Less than four hours from Darwin lies one of the most adventurous outback experiences in the country. There are several ways you can explore Nitmiluk (Katherine) Gorge, a chain of 13 spectacular gorges that wind between towering rock cliffs in Nitmiluk National Park near the Top End town of Katherine. You can fly through it in a helicopter, take a sunrise or sunset cruise to see the red rock walls morph into a million shades of mauve, or follow one of the many walking trails. But if you really want to see the extraordinary gorge up close the best way is by kayak. Paddle to spots the tour boats can't reach and even camp out overnight if you like. Hire your kayaks at the visitors’ centre, and don’t miss your chance to take a refreshing dip in one of the many swimming holes.
Another indescribable outback experience is the viewing of rock art created over 20,000 years ago by the world’s oldest living culture. The World Heritage-listed rock art galleries of Kakadu National Park are some of the best in the world. The galleries are marvellous to look at, but when you see them on a tour with a local expert, you’ll see the paintings come alive with the stories and meanings behind them.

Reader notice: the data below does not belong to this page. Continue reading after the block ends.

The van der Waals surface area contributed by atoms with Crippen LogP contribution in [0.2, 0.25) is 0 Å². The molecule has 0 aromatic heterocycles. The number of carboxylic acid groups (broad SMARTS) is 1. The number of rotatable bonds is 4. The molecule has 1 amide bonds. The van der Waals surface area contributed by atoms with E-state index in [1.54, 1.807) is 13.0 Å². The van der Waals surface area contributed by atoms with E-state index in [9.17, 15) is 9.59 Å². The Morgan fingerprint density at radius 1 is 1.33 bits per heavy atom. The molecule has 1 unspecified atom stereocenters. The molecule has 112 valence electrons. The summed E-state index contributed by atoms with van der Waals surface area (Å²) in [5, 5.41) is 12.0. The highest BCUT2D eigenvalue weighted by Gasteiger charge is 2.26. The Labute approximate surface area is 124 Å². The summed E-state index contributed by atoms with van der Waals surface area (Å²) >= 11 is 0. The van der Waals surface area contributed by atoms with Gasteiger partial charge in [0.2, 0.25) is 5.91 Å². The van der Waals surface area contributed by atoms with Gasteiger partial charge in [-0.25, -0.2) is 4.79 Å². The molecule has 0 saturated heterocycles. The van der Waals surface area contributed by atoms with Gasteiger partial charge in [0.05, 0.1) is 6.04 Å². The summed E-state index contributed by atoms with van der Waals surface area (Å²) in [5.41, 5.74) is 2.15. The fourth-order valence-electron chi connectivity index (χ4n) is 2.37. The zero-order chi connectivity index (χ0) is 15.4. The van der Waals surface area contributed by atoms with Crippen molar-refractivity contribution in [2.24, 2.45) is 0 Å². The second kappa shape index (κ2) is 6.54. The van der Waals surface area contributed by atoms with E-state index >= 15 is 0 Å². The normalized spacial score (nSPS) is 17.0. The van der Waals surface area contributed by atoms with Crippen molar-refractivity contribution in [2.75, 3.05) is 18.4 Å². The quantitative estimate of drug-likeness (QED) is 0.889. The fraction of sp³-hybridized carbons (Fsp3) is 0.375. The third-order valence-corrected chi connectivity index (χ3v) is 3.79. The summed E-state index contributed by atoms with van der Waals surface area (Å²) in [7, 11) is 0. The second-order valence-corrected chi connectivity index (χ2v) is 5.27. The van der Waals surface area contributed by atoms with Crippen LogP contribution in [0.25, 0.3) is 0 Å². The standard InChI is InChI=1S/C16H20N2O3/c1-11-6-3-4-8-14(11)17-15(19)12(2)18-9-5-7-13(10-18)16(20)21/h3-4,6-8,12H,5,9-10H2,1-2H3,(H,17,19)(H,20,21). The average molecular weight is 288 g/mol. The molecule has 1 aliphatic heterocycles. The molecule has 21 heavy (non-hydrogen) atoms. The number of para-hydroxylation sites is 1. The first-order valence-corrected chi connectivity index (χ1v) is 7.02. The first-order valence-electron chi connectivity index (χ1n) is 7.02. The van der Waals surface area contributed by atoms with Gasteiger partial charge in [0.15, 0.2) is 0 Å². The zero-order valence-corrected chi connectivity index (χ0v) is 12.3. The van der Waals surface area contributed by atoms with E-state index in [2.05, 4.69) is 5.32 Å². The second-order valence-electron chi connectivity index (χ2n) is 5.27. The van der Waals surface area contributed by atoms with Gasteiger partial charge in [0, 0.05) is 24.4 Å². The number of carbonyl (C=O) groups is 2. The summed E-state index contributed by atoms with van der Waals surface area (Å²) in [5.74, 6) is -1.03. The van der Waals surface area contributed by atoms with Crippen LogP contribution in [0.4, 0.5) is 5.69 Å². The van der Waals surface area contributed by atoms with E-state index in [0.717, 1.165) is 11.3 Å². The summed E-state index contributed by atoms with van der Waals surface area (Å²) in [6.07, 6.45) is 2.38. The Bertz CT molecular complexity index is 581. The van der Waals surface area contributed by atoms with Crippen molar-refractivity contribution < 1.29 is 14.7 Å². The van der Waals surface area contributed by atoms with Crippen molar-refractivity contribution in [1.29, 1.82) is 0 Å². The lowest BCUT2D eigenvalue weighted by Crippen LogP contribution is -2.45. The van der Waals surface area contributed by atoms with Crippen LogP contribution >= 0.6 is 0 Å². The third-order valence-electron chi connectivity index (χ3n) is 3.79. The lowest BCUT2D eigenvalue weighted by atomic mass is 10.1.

If you’re looking for a spiritual outback experience, there’s no better place to go than Uluru-Kata Tjuta National Park. Watching Uluru, a massive red monolith, change colour as the sun sets is one of outback Australia's most magical moments. Doing it in five-star style at a Sounds of Silence dinner is unforgettable. The three-course buffet features native bush ingredients such as crocodile, kangaroo, barramundi and quandong (a native peach). Add a didgeridoo performance and a guided tour of the night sky and you have all the ingredients for an unbelievable evening in the outback.
One of Western Australia’s most mesmerising outback experiences happens only after the sun goes down. Three nights a month, between March and October, the coastal town of Broome in the remote Kimberley region, celebrates one of outback Australia's most unbelievable sights: the Staircase to the Moon. A natural phenomenon caused by a rising full moon reflecting off the tidal flats of Roebuck Bay, it really does look like a stairway to heaven. Markets are held on the first two nights, with lots of entertainment, food stalls and didgeridoo performances.